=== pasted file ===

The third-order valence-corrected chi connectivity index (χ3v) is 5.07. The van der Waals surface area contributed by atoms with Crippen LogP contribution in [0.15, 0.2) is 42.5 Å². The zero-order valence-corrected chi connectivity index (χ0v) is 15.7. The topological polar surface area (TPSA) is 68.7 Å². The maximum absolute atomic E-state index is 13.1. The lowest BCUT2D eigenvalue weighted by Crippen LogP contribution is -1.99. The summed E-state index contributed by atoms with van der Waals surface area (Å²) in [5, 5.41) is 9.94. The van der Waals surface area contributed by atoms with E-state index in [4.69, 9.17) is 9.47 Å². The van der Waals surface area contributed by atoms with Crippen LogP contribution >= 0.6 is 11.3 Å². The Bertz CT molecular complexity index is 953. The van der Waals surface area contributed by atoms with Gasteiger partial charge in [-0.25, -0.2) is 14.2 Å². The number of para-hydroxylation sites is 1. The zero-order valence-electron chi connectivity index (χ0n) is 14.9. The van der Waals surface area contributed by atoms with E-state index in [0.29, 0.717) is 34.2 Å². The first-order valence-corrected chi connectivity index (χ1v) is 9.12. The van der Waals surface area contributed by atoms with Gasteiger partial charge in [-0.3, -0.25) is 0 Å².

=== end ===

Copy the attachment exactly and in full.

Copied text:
The third-order valence-corrected chi connectivity index (χ3v) is 5.07. The van der Waals surface area contributed by atoms with Crippen LogP contribution in [0.15, 0.2) is 42.5 Å². The zero-order valence-corrected chi connectivity index (χ0v) is 15.7. The topological polar surface area (TPSA) is 68.7 Å². The maximum absolute atomic E-state index is 13.1. The lowest BCUT2D eigenvalue weighted by Crippen LogP contribution is -1.99. The summed E-state index contributed by atoms with van der Waals surface area (Å²) in [5, 5.41) is 9.94. The van der Waals surface area contributed by atoms with E-state index in [4.69, 9.17) is 9.47 Å². The van der Waals surface area contributed by atoms with Crippen LogP contribution >= 0.6 is 11.3 Å². The Bertz CT molecular complexity index is 953. The van der Waals surface area contributed by atoms with Gasteiger partial charge in [-0.25, -0.2) is 14.2 Å². The number of para-hydroxylation sites is 1. The zero-order valence-electron chi connectivity index (χ0n) is 14.9. The van der Waals surface area contributed by atoms with E-state index in [0.29, 0.717) is 34.2 Å². The first-order valence-corrected chi connectivity index (χ1v) is 9.12. The van der Waals surface area contributed by atoms with Gasteiger partial charge in [-0.3, -0.25) is 0 Å².